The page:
13. Rates of surface lowering and landscape development in southern South Africa: a cosmogenic view

    NASA Astrophysics Data System (ADS)

    Richardson, Janet; Vanacker, Veerle; Lang, Andreas; Hodgson, David

    2016-04-01

    The landscape of southern South Africa is characterised by large-scale erosion surfaces, including extensive pediments and multiple strath terraces, which document discordant river evolution through resistant quarzitic lithologies of the Cape Fold Belt (CFB). The timing and rate of erosion is poorly constrained. New cosmogenic ages from surfaces in South Africa are presented using in situ produced 10Be. Strath terraces in deeply incised rivers at two sites within the CFB indicate slow rates of erosion (1.54 - 11.79 m/Ma), which are some of the lowest rates recorded globally. Four pediment surfaces and a depth profile of the thickest pediment were also dated, and the results indicate that there are low rates of surface lowering on the pediments (0.44 - 1.24 m/Ma). The pediments are long-lived features (minimum exposure ages of 0.47 - 1.09 Ma), and are now deeply dissected. Given the minimum exposure ages, calculated river incision rates (42- 203 m/Ma) suggest that after a long period of geomorphic stability during pediment formation there was a discrete phase of increased geomorphic activity. The calculated minimum exposure ages are considered dubious because: 1) known rates of surrounding river incision (published and ours); 2) the climate conditions and time necessary for ferricrete formation on the pediment surfaces and; 3) the deeply incised catchments in the CFB on which the pediments sit, which all point to the pediments being much older. The pediments are fossilised remnants of a much larger geomorphic surface that formed after the main phase of exhumation in southern Africa. They form a store of sediment that currently sit above the surrounding rivers that have some of the lowest erosion rates in the world. These results indicate that steep topography can prevail even in areas of low erosion and tectonic quiescence, and that whilst cosmogenic dating of landscapes is an exciting development in earth sciences, care is needed especially in ancient settings. We

  14. Linking landscape development intensity within watersheds to methyl-mercury accumulation in river sediments.

    PubMed

    Bonzongo, Jean-Claude J; Donkor, Augustine K; Attibayeba, Attibayeba; Gao, Jie

    2016-03-01

    An indicator of the disturbance of natural systems, the landscape development intensity (LDI) index, was used to assess the potential for land-use within watersheds to influence the production/accumulation of methyl-mercury (MeHg) in river sediments. Sediment samples were collected from locations impacted by well-identified land-use types within the Mobile-Alabama River Basin in Southeastern USA. The samples were analyzed for total-Hg (THg) and MeHg concentrations and the obtained values correlated to the calculated LDI indexes of the sampled watersheds to assess the impact of prevalent land use/land cover on MeHg accumulation in sediments. The results show that unlike THg, levels of MeHg found in sediments are impacted by the LDI indexes. Overall, certain combinations of land-use types within a given watershed appear to be more conducive to MeHg accumulation than others, therefore, pointing to the possibility of targeting land-use practices as potential means for reducing MeHg accumulation in sediments, and ultimately, fish contamination. PMID:26427848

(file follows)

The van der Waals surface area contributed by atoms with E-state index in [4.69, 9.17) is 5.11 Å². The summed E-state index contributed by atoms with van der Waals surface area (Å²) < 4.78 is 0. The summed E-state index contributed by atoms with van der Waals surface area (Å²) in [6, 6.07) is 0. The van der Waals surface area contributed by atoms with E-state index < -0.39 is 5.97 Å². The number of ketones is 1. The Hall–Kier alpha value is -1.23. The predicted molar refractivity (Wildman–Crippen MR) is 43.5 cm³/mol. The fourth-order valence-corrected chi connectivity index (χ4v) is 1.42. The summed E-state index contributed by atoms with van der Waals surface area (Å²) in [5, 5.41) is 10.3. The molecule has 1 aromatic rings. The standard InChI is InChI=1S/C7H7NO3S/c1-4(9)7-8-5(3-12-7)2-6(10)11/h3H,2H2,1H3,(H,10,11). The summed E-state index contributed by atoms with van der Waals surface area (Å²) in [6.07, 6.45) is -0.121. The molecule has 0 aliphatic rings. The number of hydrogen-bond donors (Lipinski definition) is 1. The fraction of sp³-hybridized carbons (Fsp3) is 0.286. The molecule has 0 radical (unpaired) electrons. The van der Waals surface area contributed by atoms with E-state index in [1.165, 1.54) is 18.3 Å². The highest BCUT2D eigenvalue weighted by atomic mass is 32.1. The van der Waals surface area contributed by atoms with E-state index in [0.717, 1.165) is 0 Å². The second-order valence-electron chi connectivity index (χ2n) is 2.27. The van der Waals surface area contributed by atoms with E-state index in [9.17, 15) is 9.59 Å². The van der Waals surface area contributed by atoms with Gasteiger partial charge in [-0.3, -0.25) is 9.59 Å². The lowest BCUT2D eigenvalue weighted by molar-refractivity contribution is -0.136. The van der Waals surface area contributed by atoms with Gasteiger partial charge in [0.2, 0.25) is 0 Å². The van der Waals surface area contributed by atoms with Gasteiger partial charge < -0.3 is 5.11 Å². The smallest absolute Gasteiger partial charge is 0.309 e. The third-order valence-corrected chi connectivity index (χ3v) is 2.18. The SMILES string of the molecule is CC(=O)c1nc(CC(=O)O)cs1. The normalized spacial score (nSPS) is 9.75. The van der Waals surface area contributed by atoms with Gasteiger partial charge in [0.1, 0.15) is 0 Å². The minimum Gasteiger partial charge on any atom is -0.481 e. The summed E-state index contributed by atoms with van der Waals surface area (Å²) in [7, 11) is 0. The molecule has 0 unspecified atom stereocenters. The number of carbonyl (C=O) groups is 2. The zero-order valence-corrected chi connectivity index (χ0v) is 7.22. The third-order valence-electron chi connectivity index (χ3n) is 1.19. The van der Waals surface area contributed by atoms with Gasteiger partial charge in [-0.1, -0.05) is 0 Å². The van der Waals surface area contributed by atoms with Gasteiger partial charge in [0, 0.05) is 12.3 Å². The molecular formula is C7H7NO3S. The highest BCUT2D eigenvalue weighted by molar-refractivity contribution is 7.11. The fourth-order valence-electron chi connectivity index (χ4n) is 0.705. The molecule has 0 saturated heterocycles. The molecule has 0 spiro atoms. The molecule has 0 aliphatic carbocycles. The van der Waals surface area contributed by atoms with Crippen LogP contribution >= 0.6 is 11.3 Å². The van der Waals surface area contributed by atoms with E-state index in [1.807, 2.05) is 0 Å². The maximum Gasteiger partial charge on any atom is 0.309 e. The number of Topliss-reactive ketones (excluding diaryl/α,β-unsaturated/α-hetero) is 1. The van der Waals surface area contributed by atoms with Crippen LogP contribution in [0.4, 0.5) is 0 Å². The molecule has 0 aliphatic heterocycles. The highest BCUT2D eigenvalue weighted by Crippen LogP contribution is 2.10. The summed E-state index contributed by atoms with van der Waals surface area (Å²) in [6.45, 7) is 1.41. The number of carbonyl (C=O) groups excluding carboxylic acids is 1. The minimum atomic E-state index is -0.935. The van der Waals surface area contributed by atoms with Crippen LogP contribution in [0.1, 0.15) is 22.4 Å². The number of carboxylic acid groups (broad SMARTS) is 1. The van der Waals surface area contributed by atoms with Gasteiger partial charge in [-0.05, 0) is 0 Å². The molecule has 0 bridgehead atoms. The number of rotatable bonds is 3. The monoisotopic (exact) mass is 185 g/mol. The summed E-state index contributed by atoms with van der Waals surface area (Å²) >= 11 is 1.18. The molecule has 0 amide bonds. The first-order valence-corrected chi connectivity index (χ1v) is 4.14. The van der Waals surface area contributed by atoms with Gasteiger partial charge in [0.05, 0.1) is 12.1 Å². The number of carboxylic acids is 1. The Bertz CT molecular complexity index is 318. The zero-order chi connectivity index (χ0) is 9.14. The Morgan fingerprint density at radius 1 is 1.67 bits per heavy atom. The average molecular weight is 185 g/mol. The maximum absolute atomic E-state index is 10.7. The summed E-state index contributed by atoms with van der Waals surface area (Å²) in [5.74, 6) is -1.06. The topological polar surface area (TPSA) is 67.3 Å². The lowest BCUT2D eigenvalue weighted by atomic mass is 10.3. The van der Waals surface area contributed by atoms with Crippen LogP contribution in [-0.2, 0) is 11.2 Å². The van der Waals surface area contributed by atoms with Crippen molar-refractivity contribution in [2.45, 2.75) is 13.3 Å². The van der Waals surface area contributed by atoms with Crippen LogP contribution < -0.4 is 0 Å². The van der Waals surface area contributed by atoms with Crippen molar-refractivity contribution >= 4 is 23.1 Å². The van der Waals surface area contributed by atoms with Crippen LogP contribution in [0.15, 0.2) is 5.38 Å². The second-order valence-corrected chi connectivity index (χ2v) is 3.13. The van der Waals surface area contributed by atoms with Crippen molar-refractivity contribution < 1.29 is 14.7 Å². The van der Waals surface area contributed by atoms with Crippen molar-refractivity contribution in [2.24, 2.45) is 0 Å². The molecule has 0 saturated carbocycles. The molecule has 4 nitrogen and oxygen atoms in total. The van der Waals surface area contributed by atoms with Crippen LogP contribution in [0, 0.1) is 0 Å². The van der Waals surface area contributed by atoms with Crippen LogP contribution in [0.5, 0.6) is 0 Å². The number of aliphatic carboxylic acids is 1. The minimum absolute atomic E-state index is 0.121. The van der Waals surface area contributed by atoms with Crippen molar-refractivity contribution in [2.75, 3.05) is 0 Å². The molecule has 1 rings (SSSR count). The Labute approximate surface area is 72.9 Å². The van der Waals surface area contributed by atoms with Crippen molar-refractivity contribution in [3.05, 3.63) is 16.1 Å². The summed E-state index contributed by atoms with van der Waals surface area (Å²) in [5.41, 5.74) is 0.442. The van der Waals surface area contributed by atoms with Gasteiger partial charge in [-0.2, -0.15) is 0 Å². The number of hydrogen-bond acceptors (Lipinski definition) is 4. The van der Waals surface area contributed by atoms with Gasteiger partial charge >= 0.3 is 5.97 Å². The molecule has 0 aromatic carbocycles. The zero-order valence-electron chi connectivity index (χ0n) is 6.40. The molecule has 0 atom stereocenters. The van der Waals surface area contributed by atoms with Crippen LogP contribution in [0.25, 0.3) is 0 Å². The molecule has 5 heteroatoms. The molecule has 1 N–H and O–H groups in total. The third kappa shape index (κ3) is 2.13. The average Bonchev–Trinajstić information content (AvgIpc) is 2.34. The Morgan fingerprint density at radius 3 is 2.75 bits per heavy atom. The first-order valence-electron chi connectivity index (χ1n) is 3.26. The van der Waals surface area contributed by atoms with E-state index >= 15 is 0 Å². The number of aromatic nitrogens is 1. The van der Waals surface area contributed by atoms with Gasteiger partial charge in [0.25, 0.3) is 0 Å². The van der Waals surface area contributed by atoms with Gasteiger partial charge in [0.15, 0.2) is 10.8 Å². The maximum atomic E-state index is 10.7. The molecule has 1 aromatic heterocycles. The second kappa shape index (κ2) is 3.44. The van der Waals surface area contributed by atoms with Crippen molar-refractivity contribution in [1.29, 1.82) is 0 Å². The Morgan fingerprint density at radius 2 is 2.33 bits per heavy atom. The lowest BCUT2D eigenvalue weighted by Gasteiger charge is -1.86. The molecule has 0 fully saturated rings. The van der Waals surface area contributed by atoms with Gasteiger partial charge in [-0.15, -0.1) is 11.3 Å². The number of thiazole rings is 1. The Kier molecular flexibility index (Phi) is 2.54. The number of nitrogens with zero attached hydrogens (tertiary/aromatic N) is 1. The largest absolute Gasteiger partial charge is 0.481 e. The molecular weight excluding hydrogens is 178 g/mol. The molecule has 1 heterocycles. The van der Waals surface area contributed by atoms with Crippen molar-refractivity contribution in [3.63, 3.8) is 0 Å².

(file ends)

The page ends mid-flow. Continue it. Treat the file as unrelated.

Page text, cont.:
15. The challenges associated with developing science-based landscape scale management plans

    USGS Publications Warehouse

    Szaro, R.C.; Boyce, D.A., Jr.; Puchlerz, T.

    2005-01-01

    Planning activities over large landscapes poses a complex of challenges when trying to balance the implementation of a conservation strategy while still allowing for a variety of consumptive and nonconsumptive uses. We examine a case in southeast Alaska to illustrate the breadth of these challenges and an approach to developing a science-based resource plan. Not only was the planning area, the Tongass National Forest, USA, exceptionally large (approximately 17 million acres or 6.9 million ha), but it also is primarily an island archipelago environment. The water system surrounding and going through much of the forest provides access to facilitate the movement of people, animals, and plants but at the same time functions as a barrier to others. This largest temperate rainforest in the world is an exceptional example of the complexity of managing at such a scale but also illustrates the role of science in the planning process. As we enter the 21st century, the list of questions needing scientific investigation has not only changed dramatically, but the character of the questions also has changed. Questions are contentious, cover broad scales in space and time, and are highly complex and interdependent. The provision of unbiased and objective information to all stakeholders is an important step in informed decision-making.

  16. The interactions of fire regimes, land management, vegetation dynamics and the atmosphere in northern Australian savannas

    NASA Astrophysics Data System (ADS)

    Cook, Garry; Meyer, Mick

    2014-05-01